• (Support facilities) ▶(counseling center for the victim of sex trade) professional counseling, medical treatment, legal aids, liaison with related authorities, outreach, business at sex trade brothel ▶(support facility for people·juveniles) provision of board and lodging, medical treatment, legal aids, operation of treatment and recovery, vocational training and job placement ▶(support facility for foreigners) emergency protection, provision of interpretation service, medical treatment, legal aids, liaison with related authorities including embassy, support for returning to mother country. ▶(self-reliance support center) support for employment and foundation, provision of job at common workplace, construction of network to use outside resources, aftercare service for the employment or foundation ▶(alternative education facility) support for compulsory education, self-support education, and training to develop social adaptability ▶(cohabitation facility to support self-reliance) support for temporary dwelling for the women escaped from prostitution.

Support for Domestic Violence Victims[edit]

  • (Operation of Women Emergency Call 1366) Emergency counseling, aids and liaison with related authorities for the victims of domestic violence, sexual violence or sexual trafficking.
  • (Support operation of counseling center for domestic violence victims and protection facility) Counseling on the effects of violence, protection for the victims, provision of board and lodging, damage recovery program, and education for self-support.
  • (Support free legal services for the victims) Legal aid business such as legal representation and legal counseling service.
  • (Treatment and protection for the victims) Diagnosis on physical and psychological injury caused by domestic violence and support for medical expenses.
  • (Housing support for female victims) Provision of rental house for the victims and their family.

Education to Prevent Violence[edit]

  • (Purpose) Monitoring and inspection on the implementation records of preventive education in public organizations to diffuse social awareness to prevent violence;development of various contents;and support for the preventive education through the training of professional teachers.
  • (Target) Governmental organizations, local governments, public organizations, childcare facility, kindergarten
  • (Number of time) Over one hour per year per each violence type (sexual harassment, sexual traffic, sexual violence, domestic violence).
  • (Education method) Implementation with various methods of collective education by professional teacher, collective education using audio-visual materials, cyber lecture.

Disclosure of personal information of a sex Offender[edit]

Disclosure and Notification of Personal Information of Convicted Sex Offenders (via Mail and Mobile Application).

What is "Disclosure and Notification of Personal Information of Convicted Sex Offenders (via Mail and Mobile Application)" system?

  • A system to disclose personal information of a sex offender in concurrence with a judgment on a sex offence case against a child or juvenile at the website (Sex Offender Notice) and provide the information to the child · youth protection households and schools at the region (Eup, Myun, Dong) where the sex offender resides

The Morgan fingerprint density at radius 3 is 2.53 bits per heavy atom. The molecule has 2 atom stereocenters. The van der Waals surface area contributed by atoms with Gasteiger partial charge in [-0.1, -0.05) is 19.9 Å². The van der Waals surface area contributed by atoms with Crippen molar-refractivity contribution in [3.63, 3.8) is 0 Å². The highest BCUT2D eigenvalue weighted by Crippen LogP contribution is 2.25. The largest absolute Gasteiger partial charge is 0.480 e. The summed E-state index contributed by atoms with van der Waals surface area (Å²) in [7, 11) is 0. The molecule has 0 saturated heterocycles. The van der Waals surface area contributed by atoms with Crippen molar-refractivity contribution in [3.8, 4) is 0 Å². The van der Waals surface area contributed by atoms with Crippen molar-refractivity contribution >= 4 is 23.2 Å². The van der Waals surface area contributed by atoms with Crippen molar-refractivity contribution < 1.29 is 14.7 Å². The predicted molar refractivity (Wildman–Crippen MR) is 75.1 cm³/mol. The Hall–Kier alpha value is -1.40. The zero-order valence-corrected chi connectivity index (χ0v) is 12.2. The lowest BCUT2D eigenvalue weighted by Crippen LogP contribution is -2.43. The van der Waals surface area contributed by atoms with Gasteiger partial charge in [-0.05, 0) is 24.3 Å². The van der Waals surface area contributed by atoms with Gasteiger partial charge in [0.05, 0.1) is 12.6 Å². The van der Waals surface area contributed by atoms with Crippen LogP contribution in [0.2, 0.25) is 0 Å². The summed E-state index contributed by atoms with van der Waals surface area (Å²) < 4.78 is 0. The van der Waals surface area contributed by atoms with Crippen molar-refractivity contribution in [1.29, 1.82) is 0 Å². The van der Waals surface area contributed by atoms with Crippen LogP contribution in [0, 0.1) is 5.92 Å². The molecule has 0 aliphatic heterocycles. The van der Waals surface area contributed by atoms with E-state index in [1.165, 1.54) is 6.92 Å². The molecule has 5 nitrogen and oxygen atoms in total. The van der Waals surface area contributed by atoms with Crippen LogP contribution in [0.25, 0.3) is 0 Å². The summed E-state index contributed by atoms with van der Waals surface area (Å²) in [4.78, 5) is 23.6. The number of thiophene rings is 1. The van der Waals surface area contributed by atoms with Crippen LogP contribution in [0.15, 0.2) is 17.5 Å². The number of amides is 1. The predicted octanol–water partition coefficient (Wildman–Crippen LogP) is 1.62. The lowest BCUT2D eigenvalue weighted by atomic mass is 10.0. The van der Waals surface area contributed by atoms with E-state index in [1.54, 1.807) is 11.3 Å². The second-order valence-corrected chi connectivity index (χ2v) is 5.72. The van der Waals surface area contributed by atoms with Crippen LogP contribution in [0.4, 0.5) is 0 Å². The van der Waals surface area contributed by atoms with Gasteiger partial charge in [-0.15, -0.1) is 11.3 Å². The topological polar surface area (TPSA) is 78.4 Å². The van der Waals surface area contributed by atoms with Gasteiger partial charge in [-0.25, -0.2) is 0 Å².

Relevant Act.

  • Article 49~52 of the Act on the Protection of Children and Juveniles from Sexual Abuse
  • Enforcement Decree and Enforcement Regulation on the Act on the Protection of Children and Juveniles from Sexual Abuse.

Target for the Disclosure and Notification.

  • A person against whom an order to notify personal information is sentenced from those who committed sexual violence

Registered Information for Disclosure and the Notification Information[edit]

  • Registered information for disclosure: Name, age, address and actual place of residence (up to road name and building numbers), body size (height and weight), photograph (front, left side, right side, whole body), summary of a sex offence (including date of judgment, name of the offence, pronounced sentence), previous criminal record of sexual assault, and existence of an electronic device.
  • Notification information: The same as that of the registered information for disclosure, but the address and actual place of residence includes detailed information.

Execution of Disclosure or Notification Order.

  • To be executed by the Minister of Gender Equality and Family in accordance with the order of court

Way to Access the Disclosed and Notified Information.

  • Disclosed information is available at the exclusive Sex Offender Notice website (www.sexoffender.go.kr) and mobile (m.sexoffender.go.kr).
  • The information for notification is sent by mail and also available at "information network" menu at the exclusive website.

Restrictions on Employment of a Sex Offender[edit]

Purpose of Restriction on Employment.

  • To prevent and protect a child or a juvenile from sexual crime by restricting the employment of a sex offender at child or juvenile-related institution for a certain period of time.

Relevant Act

  • Article 56~58, 60 and 67 of the Act on the Protection of Children and Juveniles from Sexual Abuse.

Contents of Restrictions on Employment.

  • No one sentenced to a penalty or medical treatment and custody for committing a sex offense against a child, juvenile, or adult and for whom such sentence is made final and conclusive shall operate child or juvenile-related educational institution or work for or provide actual labor to a child or juvenile-related institution. For the maximum ten years from the date on which the execution of such penalty or medical treatment and custody is terminated, or suspended or exempted. When the court adjudicates on the case, period of restriction on employment of a sex offender will be sentenced.